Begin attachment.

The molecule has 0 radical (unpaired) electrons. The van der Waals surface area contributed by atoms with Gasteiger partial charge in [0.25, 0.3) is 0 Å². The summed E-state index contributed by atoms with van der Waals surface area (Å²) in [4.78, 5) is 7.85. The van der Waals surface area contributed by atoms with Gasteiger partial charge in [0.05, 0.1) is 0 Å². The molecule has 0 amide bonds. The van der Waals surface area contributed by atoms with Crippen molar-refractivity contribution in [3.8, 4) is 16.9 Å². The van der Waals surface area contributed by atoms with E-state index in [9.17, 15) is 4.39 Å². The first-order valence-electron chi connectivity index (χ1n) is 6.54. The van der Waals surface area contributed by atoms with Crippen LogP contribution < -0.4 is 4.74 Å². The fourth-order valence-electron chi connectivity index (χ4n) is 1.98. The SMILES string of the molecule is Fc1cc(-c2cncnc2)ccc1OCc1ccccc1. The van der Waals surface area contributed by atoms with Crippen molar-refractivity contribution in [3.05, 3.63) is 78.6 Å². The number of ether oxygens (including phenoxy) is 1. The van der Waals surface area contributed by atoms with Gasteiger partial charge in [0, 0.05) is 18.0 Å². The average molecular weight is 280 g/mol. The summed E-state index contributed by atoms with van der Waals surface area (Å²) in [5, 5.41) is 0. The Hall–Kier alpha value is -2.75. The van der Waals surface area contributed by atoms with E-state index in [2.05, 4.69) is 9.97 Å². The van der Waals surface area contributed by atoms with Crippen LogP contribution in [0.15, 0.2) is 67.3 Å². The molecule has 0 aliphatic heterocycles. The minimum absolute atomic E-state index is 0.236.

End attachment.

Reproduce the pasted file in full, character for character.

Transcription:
The molecule has 0 radical (unpaired) electrons. The van der Waals surface area contributed by atoms with Gasteiger partial charge in [0.25, 0.3) is 0 Å². The summed E-state index contributed by atoms with van der Waals surface area (Å²) in [4.78, 5) is 7.85. The van der Waals surface area contributed by atoms with Gasteiger partial charge in [0.05, 0.1) is 0 Å². The molecule has 0 amide bonds. The van der Waals surface area contributed by atoms with Crippen molar-refractivity contribution in [3.8, 4) is 16.9 Å². The van der Waals surface area contributed by atoms with E-state index in [9.17, 15) is 4.39 Å². The first-order valence-electron chi connectivity index (χ1n) is 6.54. The van der Waals surface area contributed by atoms with Crippen LogP contribution < -0.4 is 4.74 Å². The fourth-order valence-electron chi connectivity index (χ4n) is 1.98. The SMILES string of the molecule is Fc1cc(-c2cncnc2)ccc1OCc1ccccc1. The van der Waals surface area contributed by atoms with Crippen molar-refractivity contribution in [3.05, 3.63) is 78.6 Å². The number of ether oxygens (including phenoxy) is 1. The van der Waals surface area contributed by atoms with Gasteiger partial charge in [0, 0.05) is 18.0 Å². The average molecular weight is 280 g/mol. The summed E-state index contributed by atoms with van der Waals surface area (Å²) in [5, 5.41) is 0. The Hall–Kier alpha value is -2.75. The van der Waals surface area contributed by atoms with E-state index in [2.05, 4.69) is 9.97 Å². The van der Waals surface area contributed by atoms with Crippen LogP contribution in [0.15, 0.2) is 67.3 Å². The molecule has 0 aliphatic heterocycles. The minimum absolute atomic E-state index is 0.236.